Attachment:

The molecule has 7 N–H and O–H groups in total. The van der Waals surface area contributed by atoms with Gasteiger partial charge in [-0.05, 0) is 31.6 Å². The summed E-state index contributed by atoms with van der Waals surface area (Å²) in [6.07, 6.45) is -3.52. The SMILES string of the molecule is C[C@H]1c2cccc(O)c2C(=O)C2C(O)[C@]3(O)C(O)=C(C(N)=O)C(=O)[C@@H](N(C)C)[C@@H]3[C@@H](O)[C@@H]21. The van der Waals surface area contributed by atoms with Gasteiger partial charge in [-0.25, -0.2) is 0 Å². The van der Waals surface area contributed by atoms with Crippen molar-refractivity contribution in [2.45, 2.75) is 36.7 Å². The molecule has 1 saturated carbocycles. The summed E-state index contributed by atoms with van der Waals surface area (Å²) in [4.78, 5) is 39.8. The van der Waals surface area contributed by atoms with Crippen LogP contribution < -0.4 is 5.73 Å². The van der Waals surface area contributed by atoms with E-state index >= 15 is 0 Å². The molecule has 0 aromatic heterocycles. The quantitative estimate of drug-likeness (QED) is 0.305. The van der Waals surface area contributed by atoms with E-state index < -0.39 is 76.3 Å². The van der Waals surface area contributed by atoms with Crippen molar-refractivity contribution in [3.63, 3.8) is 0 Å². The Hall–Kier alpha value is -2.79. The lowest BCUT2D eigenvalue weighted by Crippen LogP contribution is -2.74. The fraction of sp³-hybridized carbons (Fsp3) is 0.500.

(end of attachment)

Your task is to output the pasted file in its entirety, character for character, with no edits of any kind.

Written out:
The molecule has 7 N–H and O–H groups in total. The van der Waals surface area contributed by atoms with Gasteiger partial charge in [-0.05, 0) is 31.6 Å². The summed E-state index contributed by atoms with van der Waals surface area (Å²) in [6.07, 6.45) is -3.52. The SMILES string of the molecule is C[C@H]1c2cccc(O)c2C(=O)C2C(O)[C@]3(O)C(O)=C(C(N)=O)C(=O)[C@@H](N(C)C)[C@@H]3[C@@H](O)[C@@H]21. The van der Waals surface area contributed by atoms with Gasteiger partial charge in [-0.25, -0.2) is 0 Å². The van der Waals surface area contributed by atoms with Crippen molar-refractivity contribution in [2.45, 2.75) is 36.7 Å². The molecule has 1 saturated carbocycles. The summed E-state index contributed by atoms with van der Waals surface area (Å²) in [4.78, 5) is 39.8. The van der Waals surface area contributed by atoms with Crippen LogP contribution < -0.4 is 5.73 Å². The van der Waals surface area contributed by atoms with E-state index >= 15 is 0 Å². The molecule has 0 aromatic heterocycles. The quantitative estimate of drug-likeness (QED) is 0.305. The van der Waals surface area contributed by atoms with E-state index < -0.39 is 76.3 Å². The van der Waals surface area contributed by atoms with Crippen molar-refractivity contribution in [3.63, 3.8) is 0 Å². The Hall–Kier alpha value is -2.79. The lowest BCUT2D eigenvalue weighted by Crippen LogP contribution is -2.74. The fraction of sp³-hybridized carbons (Fsp3) is 0.500.